Friday, November 4, 2011

Ethan takes over my blog today (the world tomorrow)

For a little while now, my nine year-old son Ethan has been wanting some time on my blog to call his own. We have been discussing the possibilities of a guest post; it's been simmering away in the back of my brain.

And then today there was a "publishing party" in his fourth grade classroom. All of the children had written personal narratives and this morning we proud parents got to read them amidst festive food and much excitement.

As I have mentioned from time to time here, Ethan has had issues with writing. Some deadly conflagration of perfectionism, ADD, having writer parents, compliance issues, left handedness, and who all knows what else has created a snarled mess that led to horrible homework wars for the past 2 years; led to a huge differential between his Math and English scores on standardized tests. (He can do math in his sleep.)

And this is not a child who has trouble expressing himself. He is full of ideas, has a huge vocabulary, reads up a storm. He will TALK on any subject until the cows come home, but ask him to write it down and he clams up, freaks out. The translation of thoughts and ideas from brain to page has been a minefield for him.
In an attempt to head things off at the pass, knowing that much writing would be required of him this year, we brought in some outside help: Ethan has a writing tutor. And we have not yet had a homework fiasco, though the beginning of his work with the tutor was rocky going,  

Also, it seems, he has a great classroom teacher. Because when we sat down to read his essay, we were blown away, and I knew I had to share it with you here (with Ethan's permission of course).

It is a very PERSONAL personal narrative. While many other students wrote about big moments in their lives, Ethan chose a small one, and not really a happy one, in spite of the (ironic) title. I don't necessarily come out smelling like roses in it, either. 

Read now and hear my son Ethan, in his own words:


The Sunny Feeling of My Room By Ethan

I was coming home with my mom and Ellen (my tutor). My mom was in a rush to pick up my brother Jacob from his bus. I wasn’t in a hurry to pick him up. My brother has autism. It’s something that makes his brain work differently.

When we got to my house we waited in the lobby for my brother’s bus.

“Do not yell at Ellen,” Mom told me.
“Okay,” I replied.

Jacob’s bus came about one minute later. The four of us got into the elevator. I pressed five. We got to my apartment and went in.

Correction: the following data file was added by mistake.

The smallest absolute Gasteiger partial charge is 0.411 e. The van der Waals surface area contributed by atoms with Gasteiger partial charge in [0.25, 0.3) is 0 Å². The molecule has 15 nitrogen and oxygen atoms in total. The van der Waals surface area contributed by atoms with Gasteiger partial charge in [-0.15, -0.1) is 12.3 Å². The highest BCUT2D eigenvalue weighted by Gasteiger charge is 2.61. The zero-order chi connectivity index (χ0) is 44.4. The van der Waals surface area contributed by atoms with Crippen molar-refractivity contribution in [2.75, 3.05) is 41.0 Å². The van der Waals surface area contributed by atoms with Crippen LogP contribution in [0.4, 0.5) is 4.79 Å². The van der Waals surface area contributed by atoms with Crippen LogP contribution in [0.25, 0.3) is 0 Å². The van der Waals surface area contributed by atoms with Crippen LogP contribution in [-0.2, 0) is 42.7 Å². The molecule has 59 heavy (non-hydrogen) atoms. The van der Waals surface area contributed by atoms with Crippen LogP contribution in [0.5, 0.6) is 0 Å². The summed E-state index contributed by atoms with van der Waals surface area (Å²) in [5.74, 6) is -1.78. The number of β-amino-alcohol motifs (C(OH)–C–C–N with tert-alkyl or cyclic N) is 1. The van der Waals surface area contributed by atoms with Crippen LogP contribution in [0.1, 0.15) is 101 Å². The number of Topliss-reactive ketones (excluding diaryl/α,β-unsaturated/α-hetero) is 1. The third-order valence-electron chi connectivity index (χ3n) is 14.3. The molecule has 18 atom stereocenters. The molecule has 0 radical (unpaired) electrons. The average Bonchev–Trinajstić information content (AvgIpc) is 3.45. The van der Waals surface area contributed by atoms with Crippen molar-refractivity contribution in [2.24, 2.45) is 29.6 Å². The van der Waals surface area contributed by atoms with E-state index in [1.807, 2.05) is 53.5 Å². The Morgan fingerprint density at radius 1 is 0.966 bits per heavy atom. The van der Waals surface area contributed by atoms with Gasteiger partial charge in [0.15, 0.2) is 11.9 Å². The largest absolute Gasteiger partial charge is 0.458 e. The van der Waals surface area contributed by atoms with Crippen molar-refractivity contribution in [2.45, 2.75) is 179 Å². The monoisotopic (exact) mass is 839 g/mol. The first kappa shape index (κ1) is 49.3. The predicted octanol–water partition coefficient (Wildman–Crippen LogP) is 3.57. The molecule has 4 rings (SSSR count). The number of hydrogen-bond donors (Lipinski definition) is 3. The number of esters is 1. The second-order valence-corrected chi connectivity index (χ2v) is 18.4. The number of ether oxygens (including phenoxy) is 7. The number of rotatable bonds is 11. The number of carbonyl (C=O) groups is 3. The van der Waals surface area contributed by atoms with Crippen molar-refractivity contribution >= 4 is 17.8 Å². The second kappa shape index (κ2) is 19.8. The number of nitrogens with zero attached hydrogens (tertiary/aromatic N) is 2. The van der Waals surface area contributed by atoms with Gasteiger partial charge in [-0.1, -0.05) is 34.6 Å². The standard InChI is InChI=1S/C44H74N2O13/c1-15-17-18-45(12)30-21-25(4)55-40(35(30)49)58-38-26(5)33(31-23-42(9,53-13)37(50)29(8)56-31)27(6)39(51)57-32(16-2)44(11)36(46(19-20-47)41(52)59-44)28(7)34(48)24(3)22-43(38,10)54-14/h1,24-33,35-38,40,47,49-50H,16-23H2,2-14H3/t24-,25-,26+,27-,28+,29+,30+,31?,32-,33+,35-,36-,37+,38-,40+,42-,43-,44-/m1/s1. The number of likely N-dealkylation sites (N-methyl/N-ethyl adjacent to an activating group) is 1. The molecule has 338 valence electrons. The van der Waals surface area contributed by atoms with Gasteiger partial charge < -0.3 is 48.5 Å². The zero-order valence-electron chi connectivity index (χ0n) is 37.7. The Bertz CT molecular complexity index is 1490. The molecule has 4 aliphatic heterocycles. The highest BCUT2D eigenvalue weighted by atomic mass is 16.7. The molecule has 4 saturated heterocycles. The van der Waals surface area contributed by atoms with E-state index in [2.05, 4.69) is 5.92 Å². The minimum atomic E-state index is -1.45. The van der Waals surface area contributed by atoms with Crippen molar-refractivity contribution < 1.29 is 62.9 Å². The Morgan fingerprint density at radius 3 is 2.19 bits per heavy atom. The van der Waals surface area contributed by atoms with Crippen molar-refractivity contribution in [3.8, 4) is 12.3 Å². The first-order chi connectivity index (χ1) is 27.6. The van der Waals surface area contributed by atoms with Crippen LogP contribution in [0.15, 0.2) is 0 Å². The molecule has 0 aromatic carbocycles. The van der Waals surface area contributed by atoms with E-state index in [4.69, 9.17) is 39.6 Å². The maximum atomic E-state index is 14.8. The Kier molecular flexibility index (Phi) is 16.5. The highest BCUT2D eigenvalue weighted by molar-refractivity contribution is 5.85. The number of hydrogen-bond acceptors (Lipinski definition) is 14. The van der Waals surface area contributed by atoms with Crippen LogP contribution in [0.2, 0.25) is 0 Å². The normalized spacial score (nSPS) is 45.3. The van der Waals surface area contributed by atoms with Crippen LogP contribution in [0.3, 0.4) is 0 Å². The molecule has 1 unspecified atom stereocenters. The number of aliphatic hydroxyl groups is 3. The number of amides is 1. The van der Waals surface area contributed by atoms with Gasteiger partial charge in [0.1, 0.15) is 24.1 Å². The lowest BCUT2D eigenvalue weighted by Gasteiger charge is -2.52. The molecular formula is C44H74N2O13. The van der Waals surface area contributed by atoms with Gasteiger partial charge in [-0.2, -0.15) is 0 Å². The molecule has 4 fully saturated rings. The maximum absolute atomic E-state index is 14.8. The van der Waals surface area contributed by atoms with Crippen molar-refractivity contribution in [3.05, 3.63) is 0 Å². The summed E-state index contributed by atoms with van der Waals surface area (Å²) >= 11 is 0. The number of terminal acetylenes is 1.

Jacob kept annoying me.

“Mr. Ethan,” he kept saying to me.
“Stop it!” I yelled.

Mom tried to get him to go on the computer. But he said he wanted to watch television. She got him to watch television in my parents room.

We started working. Ellen told me to write two pages of something. I thought it was too much so I started to yell at her, “That’s too much!”

“No, it isn’t,” she told me. That went on for a while.

Then Mom yelled “Ethan, go to your room!”

I was in my room punching pillows. My teeth were clenching, my rage hissed inside of me like fire. I knocked a pillow across the room. I felt like no one really cared about me. I kicked the wood keeping up my brother’s part of the bunk bed. I somehow felt a little sad inside, like I was going to cry.

There was nothing to do in my room.  My room has yellow walls, a clothing drawer, a shelf with old toys, three old pictures from when I was five, somewhere around fifty stuffed animals, a window, and my bunk bed.

My stomach barked.  I hadn’t ate since lunch at school about three hours ago.  But I couldn’t get out of my room.  I waited but I was too hungry.

“Mom, can I please have a snack?’ I yelled from across the house.

“What?” she replied. (Probably yelling.)

“Can I have a snack?” I said, a little louder. She was coming into my room.

“Sorry, I didn’t hear you,” she said.

“Mom, can I have a snack?” I told her.  She offered me Scooby Snacks. I answered yes. I didn’t really want want them but I didn’t want to starve.

I head butted my bed while I was waiting.  She came back with a large green bowl of Scooby Snacks. They smelled like the sweetest thing on earth. But they tasted even better.

Just as Mom was leaving I thought I would ask her if I could play with some toys.

“Mom, come in here.” I called. She came in.
“What,” she replied
“Can I play with the toys in my room?” I asked.
“No, read your book,” she said, mad. I couldn’t. I can’t eat while I read, I knew.

So I replied, “I can’t eat and read at the same time. But I can eat and play.”

She came back with my book Young Samurai: Way of the Dragon. “Read this when you’re done eating,” she told me.

I did not listen to my mom.  I played with balls called Bakugan. I has just beaten myself for the third time when I heard Mom and Ellen talking.  I didn’t hear what they said but I knew they were talking.

I was half way through my Scooby Snacks, Jacob was watching television. I felt bad, I wanted to do something. I called my mom from across the house. She came in.

“Mom, can I please get out of my room?” I asked.
“If you don’t do what you did again,” she replied.  I felt fire in my heart, I squeaked out a yes.

Ellen was happy to see me back. We had about twenty minutes left.  Soon Ellen left and I started watching television.

When I look back to that day I know not to judge something before you do it. Also don’t get mad because you don’t want to do something. I chose this because I had never been in my room so long before.


As I was reading this I kept thinking it read like the kind of blog posts I love: raw, honest, real. It is very revealing.

Other parents who read his story kept coming up to me and marveling at the emotion in it, the awareness of and ability to express his feelings.

It seems my little apple hasn't fallen far from the tree, after all.

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